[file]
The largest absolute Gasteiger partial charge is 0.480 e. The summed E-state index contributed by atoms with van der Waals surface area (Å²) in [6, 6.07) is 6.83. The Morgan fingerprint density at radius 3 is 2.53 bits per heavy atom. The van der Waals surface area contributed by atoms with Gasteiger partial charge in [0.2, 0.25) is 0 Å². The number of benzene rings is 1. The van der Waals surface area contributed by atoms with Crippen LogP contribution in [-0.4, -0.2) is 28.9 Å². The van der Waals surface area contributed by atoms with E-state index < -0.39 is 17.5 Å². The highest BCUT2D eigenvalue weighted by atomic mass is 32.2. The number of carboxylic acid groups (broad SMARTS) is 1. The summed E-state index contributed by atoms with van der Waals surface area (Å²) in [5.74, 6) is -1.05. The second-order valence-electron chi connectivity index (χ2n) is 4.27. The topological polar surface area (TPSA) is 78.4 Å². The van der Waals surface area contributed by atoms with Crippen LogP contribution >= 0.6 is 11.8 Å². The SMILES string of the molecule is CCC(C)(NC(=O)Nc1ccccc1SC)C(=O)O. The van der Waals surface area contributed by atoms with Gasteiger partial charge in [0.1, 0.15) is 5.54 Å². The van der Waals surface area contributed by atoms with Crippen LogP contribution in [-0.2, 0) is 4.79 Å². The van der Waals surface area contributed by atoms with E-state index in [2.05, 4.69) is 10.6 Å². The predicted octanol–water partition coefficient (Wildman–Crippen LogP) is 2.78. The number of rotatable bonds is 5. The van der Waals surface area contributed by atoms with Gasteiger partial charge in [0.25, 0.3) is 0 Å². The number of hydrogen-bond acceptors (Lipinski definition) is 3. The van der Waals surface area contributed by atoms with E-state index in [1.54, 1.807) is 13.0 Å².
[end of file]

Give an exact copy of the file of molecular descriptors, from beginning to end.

The largest absolute Gasteiger partial charge is 0.480 e. The summed E-state index contributed by atoms with van der Waals surface area (Å²) in [6, 6.07) is 6.83. The Morgan fingerprint density at radius 3 is 2.53 bits per heavy atom. The van der Waals surface area contributed by atoms with Gasteiger partial charge in [0.2, 0.25) is 0 Å². The number of benzene rings is 1. The van der Waals surface area contributed by atoms with Crippen LogP contribution in [-0.4, -0.2) is 28.9 Å². The van der Waals surface area contributed by atoms with E-state index < -0.39 is 17.5 Å². The highest BCUT2D eigenvalue weighted by atomic mass is 32.2. The number of carboxylic acid groups (broad SMARTS) is 1. The summed E-state index contributed by atoms with van der Waals surface area (Å²) in [5.74, 6) is -1.05. The second-order valence-electron chi connectivity index (χ2n) is 4.27. The topological polar surface area (TPSA) is 78.4 Å². The van der Waals surface area contributed by atoms with Crippen LogP contribution >= 0.6 is 11.8 Å². The SMILES string of the molecule is CCC(C)(NC(=O)Nc1ccccc1SC)C(=O)O. The van der Waals surface area contributed by atoms with Gasteiger partial charge in [0.1, 0.15) is 5.54 Å². The van der Waals surface area contributed by atoms with Crippen LogP contribution in [-0.2, 0) is 4.79 Å². The van der Waals surface area contributed by atoms with E-state index in [2.05, 4.69) is 10.6 Å². The predicted octanol–water partition coefficient (Wildman–Crippen LogP) is 2.78. The number of rotatable bonds is 5. The van der Waals surface area contributed by atoms with Gasteiger partial charge in [0.25, 0.3) is 0 Å². The number of hydrogen-bond acceptors (Lipinski definition) is 3. The van der Waals surface area contributed by atoms with E-state index in [1.54, 1.807) is 13.0 Å².